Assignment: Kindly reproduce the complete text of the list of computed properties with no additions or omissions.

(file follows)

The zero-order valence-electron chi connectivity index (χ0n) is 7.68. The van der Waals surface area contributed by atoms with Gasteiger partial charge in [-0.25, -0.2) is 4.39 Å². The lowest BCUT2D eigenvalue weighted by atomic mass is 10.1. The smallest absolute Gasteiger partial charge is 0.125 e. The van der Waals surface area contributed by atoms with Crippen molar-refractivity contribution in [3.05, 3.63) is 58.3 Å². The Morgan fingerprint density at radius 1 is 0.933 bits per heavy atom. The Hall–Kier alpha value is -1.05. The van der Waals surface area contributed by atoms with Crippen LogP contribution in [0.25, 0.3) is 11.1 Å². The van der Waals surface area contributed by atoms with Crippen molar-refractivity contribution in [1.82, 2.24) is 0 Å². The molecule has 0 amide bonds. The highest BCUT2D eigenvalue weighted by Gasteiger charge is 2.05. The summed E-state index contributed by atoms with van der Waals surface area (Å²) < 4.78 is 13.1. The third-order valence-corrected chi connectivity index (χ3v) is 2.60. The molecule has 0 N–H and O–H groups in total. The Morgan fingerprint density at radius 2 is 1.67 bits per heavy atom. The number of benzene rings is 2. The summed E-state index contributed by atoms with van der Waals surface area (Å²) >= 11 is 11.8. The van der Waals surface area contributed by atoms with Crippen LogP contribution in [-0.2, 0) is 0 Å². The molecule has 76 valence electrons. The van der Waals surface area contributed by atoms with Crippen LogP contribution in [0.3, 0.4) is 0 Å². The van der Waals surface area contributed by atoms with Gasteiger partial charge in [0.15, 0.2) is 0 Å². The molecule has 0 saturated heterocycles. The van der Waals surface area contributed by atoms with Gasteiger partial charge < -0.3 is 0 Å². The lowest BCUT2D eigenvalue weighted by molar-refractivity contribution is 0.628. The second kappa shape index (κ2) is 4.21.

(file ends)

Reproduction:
The zero-order valence-electron chi connectivity index (χ0n) is 7.68. The van der Waals surface area contributed by atoms with Gasteiger partial charge in [-0.25, -0.2) is 4.39 Å². The lowest BCUT2D eigenvalue weighted by atomic mass is 10.1. The smallest absolute Gasteiger partial charge is 0.125 e. The van der Waals surface area contributed by atoms with Crippen molar-refractivity contribution in [3.05, 3.63) is 58.3 Å². The Morgan fingerprint density at radius 1 is 0.933 bits per heavy atom. The Hall–Kier alpha value is -1.05. The van der Waals surface area contributed by atoms with Crippen LogP contribution in [0.25, 0.3) is 11.1 Å². The van der Waals surface area contributed by atoms with Crippen molar-refractivity contribution in [1.82, 2.24) is 0 Å². The molecule has 0 amide bonds. The highest BCUT2D eigenvalue weighted by Gasteiger charge is 2.05. The summed E-state index contributed by atoms with van der Waals surface area (Å²) < 4.78 is 13.1. The third-order valence-corrected chi connectivity index (χ3v) is 2.60. The molecule has 0 N–H and O–H groups in total. The Morgan fingerprint density at radius 2 is 1.67 bits per heavy atom. The number of benzene rings is 2. The summed E-state index contributed by atoms with van der Waals surface area (Å²) >= 11 is 11.8. The van der Waals surface area contributed by atoms with Crippen LogP contribution in [-0.2, 0) is 0 Å². The molecule has 76 valence electrons. The van der Waals surface area contributed by atoms with Crippen LogP contribution in [0.3, 0.4) is 0 Å². The van der Waals surface area contributed by atoms with Gasteiger partial charge in [0.15, 0.2) is 0 Å². The molecule has 0 saturated heterocycles. The van der Waals surface area contributed by atoms with Gasteiger partial charge < -0.3 is 0 Å². The lowest BCUT2D eigenvalue weighted by molar-refractivity contribution is 0.628. The second kappa shape index (κ2) is 4.21.